PEDRO LOPEZ : The Hunter of Innocence Crime File

lopezIn 1949, Colombia was a very violent place. It was certainly not the place to be born, but unfortunately it was the year Pedro Alonzo Lopez was born in Tolmia amidst riots and unspeakable violence that had started just a year ago when, in the wake of the assassination of a popular politician, Jorge Eliecer Gaitan, a civil war had started. The war was to continue for as long as a decade and was to claim over 200,000 lives.

Luck was the last thing on Lopez’s side right from the birth. He was born to a destitute prostitute and was the seventh of her 13 children. His mother was not the polite kind and controlled her children with an iron hand. The crime rate in the country was 50 times higher than that in any other country of the world. So, it was hell inside and the same outside for Lopez. And then in 1957, when he was just 8, he was caught by his mother engaging in sexual activity with his younger sister. That was the day she threw him out of the house and told him never to come back.

He had no place to go and nothing to eat when an older man offered him food and shelter. Things started looking up for Lopez until the man, instead of giving him food and taking him to a house, took him to an abandoned building, sodomized him several times and threw him back on the street.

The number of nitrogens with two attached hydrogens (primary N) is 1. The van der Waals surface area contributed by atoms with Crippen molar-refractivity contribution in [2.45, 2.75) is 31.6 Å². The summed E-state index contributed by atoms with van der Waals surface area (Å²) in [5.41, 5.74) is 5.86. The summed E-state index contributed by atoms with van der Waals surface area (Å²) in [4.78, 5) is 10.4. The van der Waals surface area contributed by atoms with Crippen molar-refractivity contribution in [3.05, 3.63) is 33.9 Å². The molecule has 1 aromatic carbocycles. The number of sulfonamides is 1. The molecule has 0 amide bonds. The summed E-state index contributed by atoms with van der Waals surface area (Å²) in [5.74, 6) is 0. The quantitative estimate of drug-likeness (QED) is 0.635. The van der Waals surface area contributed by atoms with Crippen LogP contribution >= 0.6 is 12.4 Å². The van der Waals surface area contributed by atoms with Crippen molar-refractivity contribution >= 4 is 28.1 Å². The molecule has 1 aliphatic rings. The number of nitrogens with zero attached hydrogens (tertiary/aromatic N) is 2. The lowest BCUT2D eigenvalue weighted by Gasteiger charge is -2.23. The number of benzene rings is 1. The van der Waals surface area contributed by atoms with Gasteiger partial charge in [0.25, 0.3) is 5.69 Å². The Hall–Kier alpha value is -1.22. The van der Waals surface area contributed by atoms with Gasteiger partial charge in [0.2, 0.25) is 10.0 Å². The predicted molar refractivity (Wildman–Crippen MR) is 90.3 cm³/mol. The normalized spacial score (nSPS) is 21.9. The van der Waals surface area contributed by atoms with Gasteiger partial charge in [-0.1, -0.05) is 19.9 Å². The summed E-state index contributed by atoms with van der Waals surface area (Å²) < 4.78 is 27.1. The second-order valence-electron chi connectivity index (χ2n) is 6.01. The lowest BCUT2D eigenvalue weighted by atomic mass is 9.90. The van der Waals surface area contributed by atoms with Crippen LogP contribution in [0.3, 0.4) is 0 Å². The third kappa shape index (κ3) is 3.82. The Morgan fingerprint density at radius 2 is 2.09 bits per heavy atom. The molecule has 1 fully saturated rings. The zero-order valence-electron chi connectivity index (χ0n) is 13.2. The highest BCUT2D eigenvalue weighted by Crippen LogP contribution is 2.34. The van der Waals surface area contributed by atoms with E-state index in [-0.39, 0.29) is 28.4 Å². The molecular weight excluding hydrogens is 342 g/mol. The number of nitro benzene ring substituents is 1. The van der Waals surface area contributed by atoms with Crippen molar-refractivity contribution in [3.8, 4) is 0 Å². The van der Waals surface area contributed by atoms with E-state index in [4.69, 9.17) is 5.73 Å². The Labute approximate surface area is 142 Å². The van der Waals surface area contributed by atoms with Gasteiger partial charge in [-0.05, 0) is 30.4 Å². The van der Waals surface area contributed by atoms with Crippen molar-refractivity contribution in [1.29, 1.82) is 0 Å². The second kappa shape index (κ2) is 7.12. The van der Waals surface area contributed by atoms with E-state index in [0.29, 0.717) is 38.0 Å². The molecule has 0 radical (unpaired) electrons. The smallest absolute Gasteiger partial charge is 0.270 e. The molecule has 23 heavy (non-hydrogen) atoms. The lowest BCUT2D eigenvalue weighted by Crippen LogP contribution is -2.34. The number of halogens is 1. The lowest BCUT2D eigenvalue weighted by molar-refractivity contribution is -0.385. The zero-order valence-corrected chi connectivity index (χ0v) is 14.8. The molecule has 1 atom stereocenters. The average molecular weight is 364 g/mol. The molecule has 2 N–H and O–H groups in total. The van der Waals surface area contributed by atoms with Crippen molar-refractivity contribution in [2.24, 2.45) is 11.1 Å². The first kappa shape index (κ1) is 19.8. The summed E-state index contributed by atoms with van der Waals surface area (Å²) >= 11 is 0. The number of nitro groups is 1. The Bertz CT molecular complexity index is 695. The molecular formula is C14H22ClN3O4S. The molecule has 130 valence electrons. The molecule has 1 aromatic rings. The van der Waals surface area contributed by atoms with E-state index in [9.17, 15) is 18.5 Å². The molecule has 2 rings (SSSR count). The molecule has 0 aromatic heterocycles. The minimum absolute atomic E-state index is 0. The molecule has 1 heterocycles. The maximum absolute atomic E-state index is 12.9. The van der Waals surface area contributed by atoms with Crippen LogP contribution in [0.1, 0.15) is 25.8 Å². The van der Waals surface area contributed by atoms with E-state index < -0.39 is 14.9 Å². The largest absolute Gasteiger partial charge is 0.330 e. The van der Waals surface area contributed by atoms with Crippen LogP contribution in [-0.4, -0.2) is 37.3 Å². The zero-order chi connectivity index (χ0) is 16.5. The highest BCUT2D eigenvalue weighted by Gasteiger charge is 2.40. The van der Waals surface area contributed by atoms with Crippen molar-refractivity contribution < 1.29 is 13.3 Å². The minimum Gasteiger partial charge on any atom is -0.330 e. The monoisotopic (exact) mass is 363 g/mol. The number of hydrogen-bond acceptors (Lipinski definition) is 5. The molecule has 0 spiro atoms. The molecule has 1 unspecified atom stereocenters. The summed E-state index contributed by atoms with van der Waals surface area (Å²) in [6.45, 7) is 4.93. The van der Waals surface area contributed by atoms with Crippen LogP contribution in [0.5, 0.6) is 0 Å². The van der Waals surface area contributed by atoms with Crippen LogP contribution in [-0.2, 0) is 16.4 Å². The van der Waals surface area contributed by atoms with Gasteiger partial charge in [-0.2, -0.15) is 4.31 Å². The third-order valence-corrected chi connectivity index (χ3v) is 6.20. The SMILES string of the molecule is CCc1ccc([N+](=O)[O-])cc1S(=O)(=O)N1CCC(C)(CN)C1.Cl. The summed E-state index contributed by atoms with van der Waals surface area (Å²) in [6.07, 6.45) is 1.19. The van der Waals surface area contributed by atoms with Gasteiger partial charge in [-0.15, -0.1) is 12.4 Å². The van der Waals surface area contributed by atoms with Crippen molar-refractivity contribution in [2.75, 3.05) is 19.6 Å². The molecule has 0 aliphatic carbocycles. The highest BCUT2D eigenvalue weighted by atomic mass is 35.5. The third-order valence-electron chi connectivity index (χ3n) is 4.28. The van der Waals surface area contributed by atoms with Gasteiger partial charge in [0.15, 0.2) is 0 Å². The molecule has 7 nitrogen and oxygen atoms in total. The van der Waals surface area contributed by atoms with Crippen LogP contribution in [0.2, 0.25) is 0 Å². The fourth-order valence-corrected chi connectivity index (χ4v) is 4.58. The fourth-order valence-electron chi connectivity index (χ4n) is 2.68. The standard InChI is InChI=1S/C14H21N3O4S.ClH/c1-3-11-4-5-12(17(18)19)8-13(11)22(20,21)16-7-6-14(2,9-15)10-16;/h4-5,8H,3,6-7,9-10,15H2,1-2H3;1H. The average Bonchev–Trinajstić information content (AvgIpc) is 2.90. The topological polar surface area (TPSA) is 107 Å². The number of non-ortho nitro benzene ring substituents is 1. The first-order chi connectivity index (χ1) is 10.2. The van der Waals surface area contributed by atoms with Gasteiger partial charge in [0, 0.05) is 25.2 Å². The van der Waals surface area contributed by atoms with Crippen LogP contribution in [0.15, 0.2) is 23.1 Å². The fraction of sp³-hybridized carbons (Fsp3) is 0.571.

Now, Pedro Lopez was very scared of the strangers. He would sleep in the alleys and abandoned buildings and venture out in the dark to look for food in garbage bins. It took a year for him to gather the courage to move about. He moved and came to Bogotá. He scavenged the garbage and begged for food. An American couple found the sight heartbreaking. They got him a warm meal and asked him to live with them. He got a nice room, was given meals, and was enrolled at a school for orphans. But luck wasn’t on his side. It had never been. In 1963, when he was 12, one of the male teachers sexually molested him at the school and the memories of previous abuse with the associated anger came flooding back. He stole some money from the school office and ran away.

He was back in the streets of Colombia. Though the civil war had come to an end and the government was reorganizing factories, Pedro did not have much hole with the jobs because he had no skills and no education. So, he was back to begging and scavenging. In addition to that, he stole to survive. Soon, he started stealing cars and became an expert at that. He was now in his mid teens. But his luck ran out again and at the age of 18 he was arrested in connection with a car theft and was sentenced to 7 years in prison.